Verizon is one of the largest telecommunication service providers in the U.S. It makes money primarily through its mobile phone subscription plans for retail consumers and businesses. The company also provides land-line phone service to residences, small businesses and large enterprises. Broadband Internet services and fiber optic TV services (FiOS) are significant growth areas for Verizon.
Mobile Plans & Phones constitute the majority of Verizon's value for these two reasons:
High Revenue Per Subscriber
We estimate that Verizon's postpaid revenue per subscriber stood at around $32 per month for year 2011. In addition to this we estimate that its average data ARPU (average data revenue per user) stood at around $18 in 2011. If we combine this we get an estimated ARPU of $50 for postpaid users. In reality, the postpaid ARPU is a tad higher since our data ARPU is averaged across prepaid subscribers as well. Nonetheless, it does indicate that revenue per subscriber for the mobile business is higher than that for the land line phone business which stood at around $26 for 2011. This ARPU figure is however less than what Verizon gets from its FiOS customers. However, the number of mobile subscribers for Verizon is much higher than its FiOS subscribers, making mobile phones & plans Verizon's most important division.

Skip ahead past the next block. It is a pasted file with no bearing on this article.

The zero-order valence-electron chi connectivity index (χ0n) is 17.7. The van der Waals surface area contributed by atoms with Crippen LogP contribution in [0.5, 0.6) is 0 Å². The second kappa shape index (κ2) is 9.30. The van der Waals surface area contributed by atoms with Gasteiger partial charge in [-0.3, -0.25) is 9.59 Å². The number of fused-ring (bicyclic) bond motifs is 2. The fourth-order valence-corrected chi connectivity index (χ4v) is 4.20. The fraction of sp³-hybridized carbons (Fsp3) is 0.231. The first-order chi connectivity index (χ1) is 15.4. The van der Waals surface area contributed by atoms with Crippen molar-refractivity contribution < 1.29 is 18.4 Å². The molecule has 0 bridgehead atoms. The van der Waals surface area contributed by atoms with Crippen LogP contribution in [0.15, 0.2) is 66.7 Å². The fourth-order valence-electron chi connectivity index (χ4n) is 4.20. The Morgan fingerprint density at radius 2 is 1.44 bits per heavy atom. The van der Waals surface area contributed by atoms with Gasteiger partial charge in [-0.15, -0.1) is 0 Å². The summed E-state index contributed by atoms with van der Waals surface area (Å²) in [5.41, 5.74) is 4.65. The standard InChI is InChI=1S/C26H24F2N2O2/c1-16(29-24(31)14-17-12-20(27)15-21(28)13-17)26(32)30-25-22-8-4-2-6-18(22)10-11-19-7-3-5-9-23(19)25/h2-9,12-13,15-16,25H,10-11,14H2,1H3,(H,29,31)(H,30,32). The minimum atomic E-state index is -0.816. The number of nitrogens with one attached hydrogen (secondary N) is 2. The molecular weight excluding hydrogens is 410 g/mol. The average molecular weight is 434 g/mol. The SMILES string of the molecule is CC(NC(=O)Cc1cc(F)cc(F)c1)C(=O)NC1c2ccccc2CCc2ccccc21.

High Market Share in a Big Mobile Market
Verizon has the largest subscriber base in the U.S. We estimate that Verizon will command more than 36% share in the U.S. mobile market, which will grow to more than 360 million connections in 2012.
Push for 4G
Mobile operators have now started pushing for 4G networks that offer higher data speeds than 3G. AT&T and Verizon have rapidly expanded their LTE networks and Sprint has also jumped on the bandwagon. First to deploy LTE, Verizon has however maintained lead, with its LTE network covering almost thrice as many U.S. citizens as second-placed AT&T's does. As a growing number of smartphone users demand high-speed wireless services, Verizon is better placed than rivals to tap this demand with its widespread LTE coverage.
Scarcity of wireless spectrum